Hillhead Baptist Church, Glasgow

Zoom services have enabled the building-less Hillhead Baptist Church to remain connected with their congregation of all ages.

In 2016, Hillhead packed up their equipment and 'temporarily' moved out of their building. Six years later, they have permanently 'left the building' and hold their services in a local hotel.
When the first Covid 19 Lockdown was announced in March 2020, Hillhead Baptist Church was determined that Sunday Worship at least would continue without a beat. But now the trouble was that the church had no history of online worship. In the following five days the minister and deacons met to plan a way forward.
They quickly rejected livestreaming as too passive a technology for their church, which is used for participative worship.
Instead, they settled on Zoom – a platform which most of them had never used before – and just six days after the Scottish government’s momentous announcement the church met in that way for the first time. 
We chose Zoom because it allowed us to connect in real time. What we didn’t anticipate was that it would make us an even more inclusive church.
Minister the Rev Catriona Gorton said, ‘We chose Zoom because it allowed us to connect in real-time. What we didn’t anticipate was that it would make us an even more inclusive church.’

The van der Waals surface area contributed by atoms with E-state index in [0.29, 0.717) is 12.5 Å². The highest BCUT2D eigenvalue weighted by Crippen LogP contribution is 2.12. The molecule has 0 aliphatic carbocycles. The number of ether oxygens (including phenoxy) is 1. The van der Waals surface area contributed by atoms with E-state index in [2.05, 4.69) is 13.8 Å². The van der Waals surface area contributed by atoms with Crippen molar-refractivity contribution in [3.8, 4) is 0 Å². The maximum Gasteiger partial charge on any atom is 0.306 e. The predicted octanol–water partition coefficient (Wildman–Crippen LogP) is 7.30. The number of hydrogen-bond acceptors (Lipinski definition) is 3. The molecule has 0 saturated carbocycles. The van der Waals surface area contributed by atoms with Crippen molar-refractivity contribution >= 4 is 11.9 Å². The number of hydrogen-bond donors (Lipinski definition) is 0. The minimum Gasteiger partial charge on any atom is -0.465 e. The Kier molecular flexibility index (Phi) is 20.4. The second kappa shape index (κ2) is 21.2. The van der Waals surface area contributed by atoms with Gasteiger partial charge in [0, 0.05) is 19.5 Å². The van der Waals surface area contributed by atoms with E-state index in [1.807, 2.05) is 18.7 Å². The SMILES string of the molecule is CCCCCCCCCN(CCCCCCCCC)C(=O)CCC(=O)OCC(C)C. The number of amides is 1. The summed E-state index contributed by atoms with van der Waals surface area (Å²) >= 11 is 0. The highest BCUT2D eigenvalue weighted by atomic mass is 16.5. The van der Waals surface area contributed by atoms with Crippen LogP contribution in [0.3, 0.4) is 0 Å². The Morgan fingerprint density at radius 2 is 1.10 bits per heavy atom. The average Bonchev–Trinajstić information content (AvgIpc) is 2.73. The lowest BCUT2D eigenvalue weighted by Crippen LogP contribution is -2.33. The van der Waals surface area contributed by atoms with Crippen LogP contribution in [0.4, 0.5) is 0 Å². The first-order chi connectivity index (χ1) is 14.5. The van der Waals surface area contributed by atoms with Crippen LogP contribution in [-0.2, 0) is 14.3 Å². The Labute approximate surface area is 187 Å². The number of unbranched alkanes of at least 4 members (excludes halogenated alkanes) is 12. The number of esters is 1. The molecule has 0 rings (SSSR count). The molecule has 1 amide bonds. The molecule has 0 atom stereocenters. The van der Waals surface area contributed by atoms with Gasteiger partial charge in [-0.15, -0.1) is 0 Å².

Regional winner Scotland [image]‘Using Zoom allows live interaction: for example, the mum of a new-born can join Sunday worship, a frail elderly person can join our midweek Coffee Club, or a young Trustee working away from home can take part in a Deacon's meeting. It allowed family and friends who were locked down in other parts of the world to join us, and worshipping together sustained families through some of the darkest days of lockdown. It also saves all of us from venturing out on dark, winter nights for prayer meetings or planning meetings.’
Now, after two years of Zoom church, they are following God's call to become a hybrid community, with some folk onsite, in a hotel, and others online, via Zoom. 
Each week, they set up their kit in a borrowed room, joining others across the nation and around the world to worship God - then de-rig, pack, and take it away until next week!
‘The one downside of holding services in a hotel is that our bulky equipment has to be set up and taken down each week,’ said the Rev Gorton. ‘The prize money will go towards new, more portable kit. We have always valued the support of Baptist Insurance, but winning this regional prize will really help us move forward.’
As a church seeking to be accessible and inclusive to as many people as possible, we have valued the flexibility of Zoom that allows audio dial-in from a landline, auto-generated subtitles on screen, simple polls for voting and of course the all-important breakout rooms for post-service chat!
Feedback from life-long members and those who discovered us during lockdown has been hugely positive. Much about our future is unknown but it will certainly involve a hybrid presence, embracing technology, for ministry and mission’.